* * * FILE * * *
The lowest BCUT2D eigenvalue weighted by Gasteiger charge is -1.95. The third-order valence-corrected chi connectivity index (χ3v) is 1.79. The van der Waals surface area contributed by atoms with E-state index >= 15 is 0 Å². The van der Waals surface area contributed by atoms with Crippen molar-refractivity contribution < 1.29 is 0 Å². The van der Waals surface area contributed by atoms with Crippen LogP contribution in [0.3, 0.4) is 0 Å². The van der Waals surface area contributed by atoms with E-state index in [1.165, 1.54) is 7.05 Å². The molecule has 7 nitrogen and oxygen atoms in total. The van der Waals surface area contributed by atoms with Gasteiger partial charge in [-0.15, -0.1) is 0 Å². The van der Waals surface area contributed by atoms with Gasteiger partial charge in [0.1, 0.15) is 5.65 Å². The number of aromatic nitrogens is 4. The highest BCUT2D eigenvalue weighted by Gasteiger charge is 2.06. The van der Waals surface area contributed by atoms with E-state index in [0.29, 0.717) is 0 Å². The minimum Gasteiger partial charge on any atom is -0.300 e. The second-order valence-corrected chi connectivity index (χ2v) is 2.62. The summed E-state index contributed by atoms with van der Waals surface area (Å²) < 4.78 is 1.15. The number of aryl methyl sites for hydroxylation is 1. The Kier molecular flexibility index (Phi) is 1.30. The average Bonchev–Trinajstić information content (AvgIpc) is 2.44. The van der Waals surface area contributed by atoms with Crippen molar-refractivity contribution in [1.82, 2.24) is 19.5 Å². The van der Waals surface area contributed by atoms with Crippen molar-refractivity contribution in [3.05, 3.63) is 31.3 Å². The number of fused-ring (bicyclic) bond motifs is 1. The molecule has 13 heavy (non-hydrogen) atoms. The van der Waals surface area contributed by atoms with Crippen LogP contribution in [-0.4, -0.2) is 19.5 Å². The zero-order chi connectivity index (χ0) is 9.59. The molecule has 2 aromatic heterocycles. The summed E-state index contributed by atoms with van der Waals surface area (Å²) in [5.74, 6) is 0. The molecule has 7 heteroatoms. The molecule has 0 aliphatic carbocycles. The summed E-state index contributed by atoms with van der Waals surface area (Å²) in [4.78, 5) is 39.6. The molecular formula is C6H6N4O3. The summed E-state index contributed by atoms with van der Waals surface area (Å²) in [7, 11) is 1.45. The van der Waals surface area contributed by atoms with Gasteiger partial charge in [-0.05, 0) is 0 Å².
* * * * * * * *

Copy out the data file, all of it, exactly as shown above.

The lowest BCUT2D eigenvalue weighted by Gasteiger charge is -1.95. The third-order valence-corrected chi connectivity index (χ3v) is 1.79. The van der Waals surface area contributed by atoms with E-state index >= 15 is 0 Å². The van der Waals surface area contributed by atoms with Crippen molar-refractivity contribution < 1.29 is 0 Å². The van der Waals surface area contributed by atoms with Crippen LogP contribution in [0.3, 0.4) is 0 Å². The van der Waals surface area contributed by atoms with E-state index in [1.165, 1.54) is 7.05 Å². The molecule has 7 nitrogen and oxygen atoms in total. The van der Waals surface area contributed by atoms with Gasteiger partial charge in [-0.15, -0.1) is 0 Å². The van der Waals surface area contributed by atoms with Gasteiger partial charge in [0.1, 0.15) is 5.65 Å². The number of aromatic nitrogens is 4. The highest BCUT2D eigenvalue weighted by Gasteiger charge is 2.06. The van der Waals surface area contributed by atoms with E-state index in [0.29, 0.717) is 0 Å². The minimum Gasteiger partial charge on any atom is -0.300 e. The second-order valence-corrected chi connectivity index (χ2v) is 2.62. The summed E-state index contributed by atoms with van der Waals surface area (Å²) < 4.78 is 1.15. The number of aryl methyl sites for hydroxylation is 1. The Kier molecular flexibility index (Phi) is 1.30. The average Bonchev–Trinajstić information content (AvgIpc) is 2.44. The van der Waals surface area contributed by atoms with Crippen molar-refractivity contribution in [1.82, 2.24) is 19.5 Å². The van der Waals surface area contributed by atoms with Crippen molar-refractivity contribution in [3.05, 3.63) is 31.3 Å². The number of fused-ring (bicyclic) bond motifs is 1. The molecule has 13 heavy (non-hydrogen) atoms. The van der Waals surface area contributed by atoms with Crippen LogP contribution in [-0.4, -0.2) is 19.5 Å². The zero-order chi connectivity index (χ0) is 9.59. The molecule has 2 aromatic heterocycles. The summed E-state index contributed by atoms with van der Waals surface area (Å²) in [5.74, 6) is 0. The molecule has 7 heteroatoms. The molecule has 0 aliphatic carbocycles. The summed E-state index contributed by atoms with van der Waals surface area (Å²) in [4.78, 5) is 39.6. The molecular formula is C6H6N4O3. The summed E-state index contributed by atoms with van der Waals surface area (Å²) in [7, 11) is 1.45. The van der Waals surface area contributed by atoms with Gasteiger partial charge in [-0.05, 0) is 0 Å².